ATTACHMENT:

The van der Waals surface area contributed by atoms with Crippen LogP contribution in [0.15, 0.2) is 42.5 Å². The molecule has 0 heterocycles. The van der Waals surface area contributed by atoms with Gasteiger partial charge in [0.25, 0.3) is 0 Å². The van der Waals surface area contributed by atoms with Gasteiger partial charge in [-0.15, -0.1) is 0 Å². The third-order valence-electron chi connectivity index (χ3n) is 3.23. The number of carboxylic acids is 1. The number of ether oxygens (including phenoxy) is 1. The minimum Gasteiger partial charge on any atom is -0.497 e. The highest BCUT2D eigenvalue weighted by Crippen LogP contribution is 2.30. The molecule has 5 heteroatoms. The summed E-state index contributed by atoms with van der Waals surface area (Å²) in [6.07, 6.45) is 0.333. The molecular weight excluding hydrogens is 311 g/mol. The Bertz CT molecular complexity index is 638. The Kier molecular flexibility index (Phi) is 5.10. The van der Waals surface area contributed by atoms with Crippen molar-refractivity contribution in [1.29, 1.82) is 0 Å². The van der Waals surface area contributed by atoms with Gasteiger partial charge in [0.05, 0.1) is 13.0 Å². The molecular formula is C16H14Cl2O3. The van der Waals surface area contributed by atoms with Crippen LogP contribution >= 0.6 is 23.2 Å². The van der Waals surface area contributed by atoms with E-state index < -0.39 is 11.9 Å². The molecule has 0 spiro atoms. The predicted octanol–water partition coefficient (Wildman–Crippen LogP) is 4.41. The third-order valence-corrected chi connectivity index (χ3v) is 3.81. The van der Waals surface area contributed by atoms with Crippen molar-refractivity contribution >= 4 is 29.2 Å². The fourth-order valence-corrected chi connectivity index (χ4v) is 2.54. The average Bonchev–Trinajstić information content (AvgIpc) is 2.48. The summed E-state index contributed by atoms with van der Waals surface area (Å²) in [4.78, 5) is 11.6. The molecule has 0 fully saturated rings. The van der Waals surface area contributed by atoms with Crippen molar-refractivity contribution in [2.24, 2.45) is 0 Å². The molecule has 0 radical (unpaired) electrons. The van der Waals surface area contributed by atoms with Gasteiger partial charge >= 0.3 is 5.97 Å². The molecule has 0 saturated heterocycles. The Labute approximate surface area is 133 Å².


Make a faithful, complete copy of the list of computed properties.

The van der Waals surface area contributed by atoms with Crippen LogP contribution in [0.15, 0.2) is 42.5 Å². The molecule has 0 heterocycles. The van der Waals surface area contributed by atoms with Gasteiger partial charge in [0.25, 0.3) is 0 Å². The van der Waals surface area contributed by atoms with Gasteiger partial charge in [-0.15, -0.1) is 0 Å². The third-order valence-electron chi connectivity index (χ3n) is 3.23. The number of carboxylic acids is 1. The number of ether oxygens (including phenoxy) is 1. The minimum Gasteiger partial charge on any atom is -0.497 e. The highest BCUT2D eigenvalue weighted by Crippen LogP contribution is 2.30. The molecule has 5 heteroatoms. The summed E-state index contributed by atoms with van der Waals surface area (Å²) in [6.07, 6.45) is 0.333. The molecular weight excluding hydrogens is 311 g/mol. The Bertz CT molecular complexity index is 638. The Kier molecular flexibility index (Phi) is 5.10. The van der Waals surface area contributed by atoms with Crippen molar-refractivity contribution in [1.29, 1.82) is 0 Å². The van der Waals surface area contributed by atoms with Gasteiger partial charge in [0.05, 0.1) is 13.0 Å². The molecular formula is C16H14Cl2O3. The van der Waals surface area contributed by atoms with Crippen LogP contribution >= 0.6 is 23.2 Å². The van der Waals surface area contributed by atoms with E-state index < -0.39 is 11.9 Å². The molecule has 0 spiro atoms. The predicted octanol–water partition coefficient (Wildman–Crippen LogP) is 4.41. The third-order valence-corrected chi connectivity index (χ3v) is 3.81. The van der Waals surface area contributed by atoms with Crippen molar-refractivity contribution >= 4 is 29.2 Å². The fourth-order valence-corrected chi connectivity index (χ4v) is 2.54. The average Bonchev–Trinajstić information content (AvgIpc) is 2.48. The summed E-state index contributed by atoms with van der Waals surface area (Å²) in [4.78, 5) is 11.6. The molecule has 0 fully saturated rings. The van der Waals surface area contributed by atoms with Crippen molar-refractivity contribution in [2.24, 2.45) is 0 Å². The molecule has 0 radical (unpaired) electrons. The van der Waals surface area contributed by atoms with Gasteiger partial charge >= 0.3 is 5.97 Å². The molecule has 0 saturated heterocycles. The Labute approximate surface area is 133 Å².